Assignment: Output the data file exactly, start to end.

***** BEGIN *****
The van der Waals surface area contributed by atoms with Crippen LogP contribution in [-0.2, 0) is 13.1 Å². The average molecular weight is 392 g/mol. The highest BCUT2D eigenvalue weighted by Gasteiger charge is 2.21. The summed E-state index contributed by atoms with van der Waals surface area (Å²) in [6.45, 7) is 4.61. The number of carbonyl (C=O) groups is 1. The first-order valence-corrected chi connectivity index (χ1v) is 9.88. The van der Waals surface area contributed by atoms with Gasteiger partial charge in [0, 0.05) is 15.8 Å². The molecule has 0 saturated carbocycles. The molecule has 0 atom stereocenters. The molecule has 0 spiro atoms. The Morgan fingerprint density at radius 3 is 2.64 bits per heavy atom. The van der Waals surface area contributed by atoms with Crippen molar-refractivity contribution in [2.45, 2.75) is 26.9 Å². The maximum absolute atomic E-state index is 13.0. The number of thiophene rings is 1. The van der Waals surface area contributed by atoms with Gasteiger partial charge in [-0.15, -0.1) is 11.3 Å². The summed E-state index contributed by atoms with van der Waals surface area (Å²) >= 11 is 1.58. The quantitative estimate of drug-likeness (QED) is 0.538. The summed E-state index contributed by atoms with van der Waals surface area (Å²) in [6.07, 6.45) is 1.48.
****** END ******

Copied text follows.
The van der Waals surface area contributed by atoms with Crippen LogP contribution in [-0.2, 0) is 13.1 Å². The average molecular weight is 392 g/mol. The highest BCUT2D eigenvalue weighted by Gasteiger charge is 2.21. The summed E-state index contributed by atoms with van der Waals surface area (Å²) in [6.45, 7) is 4.61. The number of carbonyl (C=O) groups is 1. The first-order valence-corrected chi connectivity index (χ1v) is 9.88. The van der Waals surface area contributed by atoms with Gasteiger partial charge in [0, 0.05) is 15.8 Å². The molecule has 0 saturated carbocycles. The molecule has 0 atom stereocenters. The molecule has 0 spiro atoms. The Morgan fingerprint density at radius 3 is 2.64 bits per heavy atom. The van der Waals surface area contributed by atoms with Crippen molar-refractivity contribution in [2.45, 2.75) is 26.9 Å². The maximum absolute atomic E-state index is 13.0. The number of thiophene rings is 1. The van der Waals surface area contributed by atoms with Gasteiger partial charge in [-0.15, -0.1) is 11.3 Å². The summed E-state index contributed by atoms with van der Waals surface area (Å²) >= 11 is 1.58. The quantitative estimate of drug-likeness (QED) is 0.538. The summed E-state index contributed by atoms with van der Waals surface area (Å²) in [6.07, 6.45) is 1.48.